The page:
Mum says toddler doesn't have bedtime routine and often stays up until 12am
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Featured Image Credit: @alicellanispam/TikTok
If you're a parent, then you'll know that parenting styles can be as varied as children themselves.
But it's a general rule of thumb that children need some rules in order to help them grow into happy, healthy and functioning members of society. This mum is doing it differently in one department, at least:
So it probably stands to reason that this TikTok-using mum shocked the internet when she revealed that her toddler has no bedtime and stays up until at least midnight.
The woman, called Alice, took to the video-sharing app to explain that she and her husband, Caleb, have decided to adopt an unusual method when it comes to getting their son Fern to bed - intuitive sleep.
This is exactly what it sounds like and involves allowing a child to choose when they to go sleep instead of forcing them to attempt to get some shut eye at a specific time.
The mum said that while she is a comparatively early sleeper who goes to bed between 9 and 11pm, her husband and toddler sleep much later - sometimes as late as 3am.
She said: "We do intuitive sleep so we all go to bed when we feel like it. I sleep at 9pm-11pm.
"Caleb and Fern sleep 12am-3am."
As you can imagine, TikTok users had a lot to say about the non-traditional parenting technique.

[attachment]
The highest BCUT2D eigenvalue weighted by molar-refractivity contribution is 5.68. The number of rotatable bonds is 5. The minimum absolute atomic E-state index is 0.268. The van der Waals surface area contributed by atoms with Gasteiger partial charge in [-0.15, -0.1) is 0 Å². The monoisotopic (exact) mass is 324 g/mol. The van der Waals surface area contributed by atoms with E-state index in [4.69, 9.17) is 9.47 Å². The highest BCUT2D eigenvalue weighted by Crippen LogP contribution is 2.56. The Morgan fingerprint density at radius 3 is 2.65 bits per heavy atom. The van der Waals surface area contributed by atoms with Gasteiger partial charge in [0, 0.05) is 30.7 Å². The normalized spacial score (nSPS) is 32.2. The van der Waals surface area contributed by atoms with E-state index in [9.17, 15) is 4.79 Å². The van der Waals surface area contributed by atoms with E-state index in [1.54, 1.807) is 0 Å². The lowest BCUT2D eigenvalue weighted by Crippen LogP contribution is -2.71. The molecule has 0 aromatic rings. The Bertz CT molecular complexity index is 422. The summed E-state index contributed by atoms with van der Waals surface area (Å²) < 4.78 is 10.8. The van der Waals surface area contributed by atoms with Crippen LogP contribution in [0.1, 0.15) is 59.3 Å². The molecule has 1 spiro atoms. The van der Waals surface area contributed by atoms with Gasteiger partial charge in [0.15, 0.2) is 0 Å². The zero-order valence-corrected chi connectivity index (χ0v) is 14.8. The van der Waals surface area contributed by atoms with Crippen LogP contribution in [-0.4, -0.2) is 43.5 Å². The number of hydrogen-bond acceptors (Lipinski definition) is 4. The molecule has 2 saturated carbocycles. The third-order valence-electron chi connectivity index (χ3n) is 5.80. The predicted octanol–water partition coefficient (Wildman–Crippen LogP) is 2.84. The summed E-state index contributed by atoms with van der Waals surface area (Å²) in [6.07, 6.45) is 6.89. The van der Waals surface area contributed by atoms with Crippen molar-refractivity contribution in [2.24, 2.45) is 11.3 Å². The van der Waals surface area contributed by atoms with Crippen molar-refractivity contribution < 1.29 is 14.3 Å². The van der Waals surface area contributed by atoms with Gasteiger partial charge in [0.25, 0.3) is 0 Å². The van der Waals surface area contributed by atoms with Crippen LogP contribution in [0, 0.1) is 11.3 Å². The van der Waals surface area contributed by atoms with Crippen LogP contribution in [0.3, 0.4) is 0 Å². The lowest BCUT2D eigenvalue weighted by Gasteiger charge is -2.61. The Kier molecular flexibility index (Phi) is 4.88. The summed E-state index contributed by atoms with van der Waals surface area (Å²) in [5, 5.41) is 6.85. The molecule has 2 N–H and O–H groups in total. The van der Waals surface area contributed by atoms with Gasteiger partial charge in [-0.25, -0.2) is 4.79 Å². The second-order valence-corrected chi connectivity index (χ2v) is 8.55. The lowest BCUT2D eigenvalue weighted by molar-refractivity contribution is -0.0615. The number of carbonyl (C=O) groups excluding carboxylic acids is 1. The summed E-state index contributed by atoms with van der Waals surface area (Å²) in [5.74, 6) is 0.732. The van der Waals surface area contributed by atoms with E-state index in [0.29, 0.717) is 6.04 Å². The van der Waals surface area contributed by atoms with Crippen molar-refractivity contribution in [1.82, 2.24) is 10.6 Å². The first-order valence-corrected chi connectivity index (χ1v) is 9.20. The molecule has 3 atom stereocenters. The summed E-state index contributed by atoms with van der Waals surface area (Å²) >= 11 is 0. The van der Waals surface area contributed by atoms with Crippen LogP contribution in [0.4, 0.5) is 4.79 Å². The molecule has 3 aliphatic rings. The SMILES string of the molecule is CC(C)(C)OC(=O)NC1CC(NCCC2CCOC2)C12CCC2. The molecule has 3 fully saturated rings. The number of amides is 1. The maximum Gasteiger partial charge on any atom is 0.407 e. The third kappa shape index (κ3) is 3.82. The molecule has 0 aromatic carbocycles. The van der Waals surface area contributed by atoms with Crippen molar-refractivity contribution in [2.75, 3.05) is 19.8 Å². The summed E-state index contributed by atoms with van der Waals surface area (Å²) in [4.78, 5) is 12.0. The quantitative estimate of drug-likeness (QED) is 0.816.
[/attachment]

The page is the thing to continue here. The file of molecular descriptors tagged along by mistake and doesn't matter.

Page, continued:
Reacting to the revelation, one viewer wrote: "I love thissss it'd be so awesome to do it. I'm glad ur able to [sic]."
"Same. I'm usually the one up late, but [I'm] 35 weeks [pregnant]," shared a second. "[It] has me going to bed at 7-9pm but my kids and hubby don't sleep until 3-4am."
"So early, love you Alice," added a third of the mum's own schedule, while a fourth couldn't help but declare: "You're my favourite TikTok mum."
The NHS has some handy useful advice, however, if this alternative sleeping schedule isn't something that you and your family can personally practice.
They recommend that if you have a child under five, you shouldn't let them look at any kind of screen between 30 and 60 minutes before they're due to sleep.
The NHS also advises that children should have a predictable routine to get them ready to sleep, which 'includes the same things every night'.
They said that if a child struggles to sleep or wakes up during the night, the best way to combat this is by being 'boring as possible' so that they're encouraged to go back to sleep.
The health body also advises against long afternoon naps.